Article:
Lost music of Nazis’ prisoners to be heard at concert in Jerusalem

[From The Guardian]

First public performance of songs written in concentration camps and tracked down over decades

A quest over nearly 30 years by an Italian musician to track down music composed by Nazi concentration camp victims will reach fruition in April with the first orchestral performance of many of the unearthed works.

Francesco Lotoro, a music teacher, composer and pianist, tracked down thousands of songs, symphonies and even operas composed in Nazi concentration, forced labour and prisoner of war camps in Germany and elsewhere before and during the second world war.

Lotoro’s search for the lost music involved scouring bookshops and archives as well as interviewing Holocaust survivors. He accumulated about 8,000 pieces of music including scores written on scraps of scavenged paper, toilet paper and newspaper, composed in allied as well as axis camps.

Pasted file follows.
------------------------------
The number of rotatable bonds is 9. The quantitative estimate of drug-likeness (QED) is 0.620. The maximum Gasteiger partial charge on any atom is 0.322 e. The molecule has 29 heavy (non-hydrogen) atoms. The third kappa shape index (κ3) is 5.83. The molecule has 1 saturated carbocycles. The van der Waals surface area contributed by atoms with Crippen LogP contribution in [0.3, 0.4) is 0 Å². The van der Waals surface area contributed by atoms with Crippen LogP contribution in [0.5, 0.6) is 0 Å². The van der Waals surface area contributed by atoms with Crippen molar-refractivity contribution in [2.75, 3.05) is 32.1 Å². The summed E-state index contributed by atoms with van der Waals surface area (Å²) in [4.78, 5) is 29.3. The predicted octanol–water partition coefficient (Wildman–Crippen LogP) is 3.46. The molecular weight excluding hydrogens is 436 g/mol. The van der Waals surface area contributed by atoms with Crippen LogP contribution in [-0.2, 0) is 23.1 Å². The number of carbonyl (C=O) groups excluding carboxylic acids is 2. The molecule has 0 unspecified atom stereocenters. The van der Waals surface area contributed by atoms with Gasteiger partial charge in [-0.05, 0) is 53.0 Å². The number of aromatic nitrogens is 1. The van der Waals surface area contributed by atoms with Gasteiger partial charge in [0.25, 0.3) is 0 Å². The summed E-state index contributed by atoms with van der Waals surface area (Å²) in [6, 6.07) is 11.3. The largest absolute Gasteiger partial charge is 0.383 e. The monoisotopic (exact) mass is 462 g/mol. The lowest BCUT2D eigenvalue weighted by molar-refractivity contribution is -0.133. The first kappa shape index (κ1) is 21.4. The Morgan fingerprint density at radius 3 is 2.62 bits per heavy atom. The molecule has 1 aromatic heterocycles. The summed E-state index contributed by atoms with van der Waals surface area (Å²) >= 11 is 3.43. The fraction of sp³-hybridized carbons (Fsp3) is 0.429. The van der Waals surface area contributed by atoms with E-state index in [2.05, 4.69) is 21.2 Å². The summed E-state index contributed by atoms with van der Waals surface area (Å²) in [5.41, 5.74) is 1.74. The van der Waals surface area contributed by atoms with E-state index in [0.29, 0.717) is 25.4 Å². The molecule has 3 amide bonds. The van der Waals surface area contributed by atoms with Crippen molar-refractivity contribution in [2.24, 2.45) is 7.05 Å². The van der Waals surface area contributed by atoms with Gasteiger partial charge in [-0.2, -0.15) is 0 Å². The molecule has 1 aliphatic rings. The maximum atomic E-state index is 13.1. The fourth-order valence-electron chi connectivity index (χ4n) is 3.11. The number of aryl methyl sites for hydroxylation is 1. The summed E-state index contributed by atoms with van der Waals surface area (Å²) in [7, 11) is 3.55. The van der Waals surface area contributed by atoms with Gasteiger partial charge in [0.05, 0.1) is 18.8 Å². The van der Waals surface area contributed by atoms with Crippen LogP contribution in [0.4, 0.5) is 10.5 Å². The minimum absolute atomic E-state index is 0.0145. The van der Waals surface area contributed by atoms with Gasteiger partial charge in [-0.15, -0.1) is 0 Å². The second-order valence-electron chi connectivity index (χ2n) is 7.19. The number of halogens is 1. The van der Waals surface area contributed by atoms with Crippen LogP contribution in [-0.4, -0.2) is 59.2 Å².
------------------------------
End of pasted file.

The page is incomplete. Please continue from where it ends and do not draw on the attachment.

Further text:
Some of the music will be performed for the first time. It will be heard at a concert by Israel’s Ashdod symphony orchestra in Jerusalem among events marking the 70th anniversary of the founding of the state of Israel.

Among the pieces to be performed for the first time in public is a song written by the Jewish musician, author and poet Ilse Weber, who worked as a nurse in the hospital at Theresienstadt concentration camp and taught some of her compositions to the children in the camp. When Weber’s husband, Willi, was deported to Auschwitz in 1944, she also voluntarily transferred with their young son, Tommy. The family were all gassed.

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Filed under Holocaust in the news, Holocaust testimonies

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